Wednesday, April 20, 2011

True Finns win breakthrough

Timo Soini, leader of True Finns
A populist party called True Finns has won a breakthrough in the recent national elections in Finland. Their share of the vote jumped from 4% to 19%, giving them 39 seats in parliament. They were only 50,000 votes away from being the most popular party.

Although they are by no means a traditionalist party, their stance on national issues is better than what has previously been on offer in Finland. For instance, they are critical of the loss of sovereignty to the European Union and they advocate limits on immigration. They strongly believe in the preservation of distinct national cultures.

They believe that the spiritual should not be neglected in favour of the material:

Finns think that the basic social structures ... should be based primarily on spiritual values. The material is a prerequisite for the achievement of a dignified life, but matter is not an end in itself. The pursuit of truth and spirituality is an integral part of humanity. Truths and perspectives are different, which means that mankind is naturally divided into different cultures. Cultures are mankind's most precious assets. Lasting prosperity can not be built on nothing. True Finns want to be a sovereign nation state and the advocates of Finnish culture.

True Finns are also against the managerial liberal state, criticising "an elitist conception of democracy with an emphasis on bureaucratic expertise as a source of power". They want a more populist conception of democracy, and one that is tied to national culture:

Populism is not a universal ideology, like socialism and capitalism, but it is always bound to culture and national character. Even the name of our party, True Finns, will tell you that our policy is based on the history of Finland and Finnish culture. The True Finns want to defend their own kansansuvereniteettia [?], which means only and exclusively for the people who constitute a separate nation from other nations is a perpetual and unrestricted right to decide freely and independently their own affairs.

I thought they made an interesting point here:

Nationalism is the recognition of the uniqueness of the individual as opposed to the cross-border nature of a policy, in practice, where individuals are forced to move across borders. Supranational policy states do not exist for its own citizens, but for the purpose of the strongest, and ultimately capital.

Individuals gain in uniqueness when they belong to distinct national cultures, as they cannot then be thought of as being readily interchangeable. And a policy of open borders is not, in practice, enacted for the benefit of the ordinary individual, but for powerful vested interest groups.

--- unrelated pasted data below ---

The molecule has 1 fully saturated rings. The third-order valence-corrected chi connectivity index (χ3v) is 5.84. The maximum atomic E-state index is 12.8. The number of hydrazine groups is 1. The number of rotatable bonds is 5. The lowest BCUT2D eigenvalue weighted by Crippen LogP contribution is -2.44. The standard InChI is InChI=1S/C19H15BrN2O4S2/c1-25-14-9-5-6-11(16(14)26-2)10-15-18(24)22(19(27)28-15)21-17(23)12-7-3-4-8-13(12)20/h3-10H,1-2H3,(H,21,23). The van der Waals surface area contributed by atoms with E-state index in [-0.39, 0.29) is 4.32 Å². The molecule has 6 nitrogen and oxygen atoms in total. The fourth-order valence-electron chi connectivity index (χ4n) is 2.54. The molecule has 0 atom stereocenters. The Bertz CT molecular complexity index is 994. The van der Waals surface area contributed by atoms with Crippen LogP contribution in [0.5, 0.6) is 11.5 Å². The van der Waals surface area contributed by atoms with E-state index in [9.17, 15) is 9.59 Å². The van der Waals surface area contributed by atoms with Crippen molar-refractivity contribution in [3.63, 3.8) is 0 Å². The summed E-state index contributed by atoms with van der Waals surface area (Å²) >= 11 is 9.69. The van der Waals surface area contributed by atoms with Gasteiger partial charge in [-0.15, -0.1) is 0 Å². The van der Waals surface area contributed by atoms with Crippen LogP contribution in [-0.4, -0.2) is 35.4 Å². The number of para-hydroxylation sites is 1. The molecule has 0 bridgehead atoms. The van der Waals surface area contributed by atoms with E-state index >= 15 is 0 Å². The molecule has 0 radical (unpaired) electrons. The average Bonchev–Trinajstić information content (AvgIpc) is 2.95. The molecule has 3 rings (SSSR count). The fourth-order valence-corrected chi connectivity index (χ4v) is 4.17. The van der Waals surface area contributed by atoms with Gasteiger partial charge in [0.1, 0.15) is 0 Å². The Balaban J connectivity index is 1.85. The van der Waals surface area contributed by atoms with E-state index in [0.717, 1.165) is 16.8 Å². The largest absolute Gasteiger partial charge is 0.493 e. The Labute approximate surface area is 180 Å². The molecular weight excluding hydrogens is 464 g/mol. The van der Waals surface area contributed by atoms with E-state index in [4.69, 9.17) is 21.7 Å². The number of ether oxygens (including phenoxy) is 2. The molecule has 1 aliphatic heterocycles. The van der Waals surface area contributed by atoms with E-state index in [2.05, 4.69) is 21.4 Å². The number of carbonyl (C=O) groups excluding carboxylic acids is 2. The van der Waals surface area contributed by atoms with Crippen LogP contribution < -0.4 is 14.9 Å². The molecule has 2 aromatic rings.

Whatever faults the True Finns party might have, their emergence does help to open up politics in Europe. Their electoral success is a positive sign, which will hopefully encourage others who wish to preserve a distinctly national existence.


  1. kansansuvereniteettia = sovereignty of the people

  2. "And a policy of open borders is not, in practice, enacted for the benefit of the ordinary individual, but for powerful vested interest groups."

    By 'powerful vested interest groups', I guess you mean capital. A lot of people on the traditionalist right are quick to blame marxism or other variants of socialism for all our woes, but in reality I don't think those ideologies extend much further than the arts departments of our universities.

    I don't think it is a coincidence that as the industrial revolution took off in the 18th and 19th centuries and the capitalist class began to flex its muscle and take power, that liberalism became the dominant ideology in the western world. Liberalism treats us as individual, self-determining actors in the political and social spheres, whilst capitalism reduces us to individual and self-interested players in the economic sphere of life.

    My apologies for being off topic; the success of the True Finns is truly heartening. The historical link between capitalism and liberalism is just something I've been considering lately and I would like to hear your views on it, Mark.

  3. Here is a view from Finland: